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Thursday, 9 April, 1998, 01:01 GMT 02:01 UK
GPs believe under-age girls should get the pill
hands
Doctors believe that teenagers will progress beyond holding hands
An overwhelming majority of family doctors believe that they should be able to give the contraceptive pill to girls under the age of consent, according to a report by the British Medical Association.

The survey for BMA News Review found that 94% of GPs were in favour of prescribing the pill to under 16s, and two-thirds of doctors felt they should not have to consult parents.

girl
GPs believe the pill will not harm girls
The BMA also discovered that more than half did not feel they had a duty to give moral advice to youngsters who requested contraceptives.

But the BMA News Review survey questioned just 147 GPs, spread throughout the UK, who regularly form a panel for their opinion polls.

Despite the small sample, BMA News Review said that the strong views expressed by the GPs reflected the general attitude of family doctors.

Graham Scott, the magazine's acting news editor, said: "Given that 94% of the doctors thought contraceptive pills should be available on prescription to girls under 16, the impression is that this is the general feeling of all GPs."

The doctors were also invited to provide comments. West Sussex GP Hilary Platts said: "If we do not prescribe the pill then under-16s will go ahead and have sex anyhow. If we see them, we can spend time counselling them about health issues and giving them the choice to say 'no'."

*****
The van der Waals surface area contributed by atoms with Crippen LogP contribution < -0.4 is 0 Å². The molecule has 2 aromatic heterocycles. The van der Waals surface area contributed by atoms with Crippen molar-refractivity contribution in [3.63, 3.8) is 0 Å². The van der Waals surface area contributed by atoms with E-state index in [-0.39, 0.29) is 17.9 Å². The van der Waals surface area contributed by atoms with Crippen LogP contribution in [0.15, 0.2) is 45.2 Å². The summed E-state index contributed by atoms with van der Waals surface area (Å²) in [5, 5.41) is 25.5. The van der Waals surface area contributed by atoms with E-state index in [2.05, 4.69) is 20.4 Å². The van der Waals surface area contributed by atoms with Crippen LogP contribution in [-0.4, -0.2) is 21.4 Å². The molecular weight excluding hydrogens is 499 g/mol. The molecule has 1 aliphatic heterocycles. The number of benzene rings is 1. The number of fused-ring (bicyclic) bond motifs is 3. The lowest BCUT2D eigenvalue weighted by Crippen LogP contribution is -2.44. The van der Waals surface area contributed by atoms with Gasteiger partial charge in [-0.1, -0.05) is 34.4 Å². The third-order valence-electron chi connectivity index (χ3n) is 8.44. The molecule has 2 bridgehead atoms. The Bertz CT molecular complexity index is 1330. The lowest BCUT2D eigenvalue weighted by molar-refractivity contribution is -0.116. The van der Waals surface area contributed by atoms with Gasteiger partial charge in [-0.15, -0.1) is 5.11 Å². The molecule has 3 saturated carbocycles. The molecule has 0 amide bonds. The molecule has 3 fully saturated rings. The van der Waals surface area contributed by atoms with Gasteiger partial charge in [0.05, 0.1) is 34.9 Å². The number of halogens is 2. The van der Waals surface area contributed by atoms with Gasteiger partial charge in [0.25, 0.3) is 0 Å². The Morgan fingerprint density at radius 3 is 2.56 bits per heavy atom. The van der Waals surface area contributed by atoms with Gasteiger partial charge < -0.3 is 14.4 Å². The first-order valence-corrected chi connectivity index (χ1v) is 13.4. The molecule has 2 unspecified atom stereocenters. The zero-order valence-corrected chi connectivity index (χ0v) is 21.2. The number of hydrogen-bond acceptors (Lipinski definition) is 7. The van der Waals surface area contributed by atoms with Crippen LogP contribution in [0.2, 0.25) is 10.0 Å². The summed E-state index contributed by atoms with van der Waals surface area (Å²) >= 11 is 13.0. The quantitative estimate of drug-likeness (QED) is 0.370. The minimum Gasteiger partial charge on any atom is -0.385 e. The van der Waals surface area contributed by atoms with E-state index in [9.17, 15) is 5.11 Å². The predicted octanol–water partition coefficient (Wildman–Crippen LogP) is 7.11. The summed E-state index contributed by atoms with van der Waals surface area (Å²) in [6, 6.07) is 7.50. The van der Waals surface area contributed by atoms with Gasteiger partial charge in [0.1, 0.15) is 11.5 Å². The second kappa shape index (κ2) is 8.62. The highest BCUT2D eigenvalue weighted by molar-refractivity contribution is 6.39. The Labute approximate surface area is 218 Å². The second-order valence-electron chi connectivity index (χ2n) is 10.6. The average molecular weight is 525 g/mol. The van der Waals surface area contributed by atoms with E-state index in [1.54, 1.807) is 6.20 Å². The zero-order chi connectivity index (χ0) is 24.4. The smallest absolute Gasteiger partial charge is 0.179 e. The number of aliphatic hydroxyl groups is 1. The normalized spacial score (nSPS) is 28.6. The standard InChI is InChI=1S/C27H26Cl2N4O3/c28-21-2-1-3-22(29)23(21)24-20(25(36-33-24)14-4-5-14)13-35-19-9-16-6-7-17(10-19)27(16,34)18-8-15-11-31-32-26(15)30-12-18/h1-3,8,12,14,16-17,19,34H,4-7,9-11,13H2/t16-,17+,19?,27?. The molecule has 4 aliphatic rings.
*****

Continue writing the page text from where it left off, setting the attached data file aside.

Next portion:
Another GP, Donald Hynes from Somerset, commenting on whether doctors should offer moral advice, said: "In the current culture in which we live, this argument is no longer relevant. The discussion perhaps should be whether contraceptives should be mandatory."

The survey has been welcomed by the Chief Executive of Brook Advisory Centres, Margaret Jones. She said: "If we want to encourage young people to be responsible about their contraception, we have to ensure that they have good access to a wide range of methods and services.

"This survey also shows that nearly a quarter of GPs still believe that parents should be consulted before seeing a patient under 16. When news gets around by word of mouth that even one GP in the area would inform parents, teenagers are understandably reluctant to take the risk of visiting their GP for contraception."

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